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RE: end-of-cretaceous climate
> From: owner-DINOSAUR@usc.edu [mailto:owner-DINOSAUR@usc.edu]
> On Behalf Of firstname.lastname@example.org
> From my (admittedly amateur) reading, it would seem that
> South America had the healthiest climate right before the
> 'end' in terms of volcanism and dino population.
Dino population? We have no idea. At present we don't have latest
Maastrichtian South American dinosaurs identified.
Volcanism? The Andes are going through eruptions then, but they have been a
long-lived constant background igneous arc in the late Mesozoic and
Cenozoic, not like the burst of the Deccan Traps or the Cordilleran system
in North America, with its shifting orogenic styles.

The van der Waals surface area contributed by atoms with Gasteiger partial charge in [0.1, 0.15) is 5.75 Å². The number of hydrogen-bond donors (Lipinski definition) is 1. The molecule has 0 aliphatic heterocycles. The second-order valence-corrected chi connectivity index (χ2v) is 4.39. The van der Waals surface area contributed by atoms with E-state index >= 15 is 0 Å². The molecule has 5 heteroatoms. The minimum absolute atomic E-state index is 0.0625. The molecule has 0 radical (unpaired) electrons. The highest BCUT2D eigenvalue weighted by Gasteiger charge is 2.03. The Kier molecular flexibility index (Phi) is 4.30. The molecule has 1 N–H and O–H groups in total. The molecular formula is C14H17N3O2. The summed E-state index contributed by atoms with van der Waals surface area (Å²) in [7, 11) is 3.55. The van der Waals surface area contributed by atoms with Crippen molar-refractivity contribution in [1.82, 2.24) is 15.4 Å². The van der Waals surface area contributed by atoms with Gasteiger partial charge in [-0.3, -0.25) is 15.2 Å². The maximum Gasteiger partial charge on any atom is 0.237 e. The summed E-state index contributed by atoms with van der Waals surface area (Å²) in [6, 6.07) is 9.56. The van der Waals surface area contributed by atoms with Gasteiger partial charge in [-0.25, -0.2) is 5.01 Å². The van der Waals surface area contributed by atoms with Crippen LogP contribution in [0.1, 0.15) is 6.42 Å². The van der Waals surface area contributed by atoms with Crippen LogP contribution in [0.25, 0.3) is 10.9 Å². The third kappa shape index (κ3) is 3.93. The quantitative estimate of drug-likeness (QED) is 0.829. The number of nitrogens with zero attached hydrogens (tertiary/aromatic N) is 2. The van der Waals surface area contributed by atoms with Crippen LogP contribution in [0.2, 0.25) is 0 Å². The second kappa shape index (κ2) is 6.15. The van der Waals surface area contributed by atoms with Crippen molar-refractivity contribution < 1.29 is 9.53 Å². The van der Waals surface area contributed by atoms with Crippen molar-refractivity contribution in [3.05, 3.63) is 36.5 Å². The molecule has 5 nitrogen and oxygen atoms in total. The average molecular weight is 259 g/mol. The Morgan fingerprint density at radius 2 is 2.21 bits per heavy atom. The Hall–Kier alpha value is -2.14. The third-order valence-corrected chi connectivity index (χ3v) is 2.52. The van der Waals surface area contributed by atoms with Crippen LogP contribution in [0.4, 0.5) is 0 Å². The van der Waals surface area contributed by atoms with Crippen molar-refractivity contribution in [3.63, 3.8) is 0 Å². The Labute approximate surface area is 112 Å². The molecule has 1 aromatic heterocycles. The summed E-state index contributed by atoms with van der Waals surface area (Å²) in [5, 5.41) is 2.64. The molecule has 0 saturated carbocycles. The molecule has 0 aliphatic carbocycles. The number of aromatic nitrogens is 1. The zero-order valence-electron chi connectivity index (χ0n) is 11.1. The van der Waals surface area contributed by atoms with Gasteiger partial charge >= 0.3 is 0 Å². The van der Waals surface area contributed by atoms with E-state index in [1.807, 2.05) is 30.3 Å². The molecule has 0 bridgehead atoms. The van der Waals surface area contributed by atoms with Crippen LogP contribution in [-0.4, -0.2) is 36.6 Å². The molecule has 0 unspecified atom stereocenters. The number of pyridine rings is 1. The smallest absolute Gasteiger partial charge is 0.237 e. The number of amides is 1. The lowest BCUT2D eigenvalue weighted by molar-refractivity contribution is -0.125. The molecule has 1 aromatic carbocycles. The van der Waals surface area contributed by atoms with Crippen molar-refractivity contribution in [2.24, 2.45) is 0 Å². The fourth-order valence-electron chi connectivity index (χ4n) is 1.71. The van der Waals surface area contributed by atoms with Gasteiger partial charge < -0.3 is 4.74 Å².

But it is not like Europe was going through lots of volcanism at the time,
nor much of northern & central Asia.
> Is this accurate, or was Africa or some other continent
> healthier in dino-strength
Very few parts of the world have good statistical samples of dinosaur
fossils from the last couple of million years of the Cretaceous. Would LOVE
to know what is going on, but without fossils we can't.
> right before the big smackdown
> from the Kuiper belt?
Why the Kuiper Belt? None of the recent work points towards a cometary
impact, but instead more likely a carbonaceous chondrite.
Thomas R. Holtz, Jr.
Email: email@example.com Phone: 301-405-4084
Office: Centreville 1216
Senior Lecturer, Vertebrate Paleontology
Dept. of Geology, University of Maryland
Faculty Director, Earth, Life & Time Program, College Park Scholars
Mailing Address: Thomas R. Holtz, Jr.
Department of Geology
Building 237, Room 1117
University of Maryland
College Park, MD 20742 USA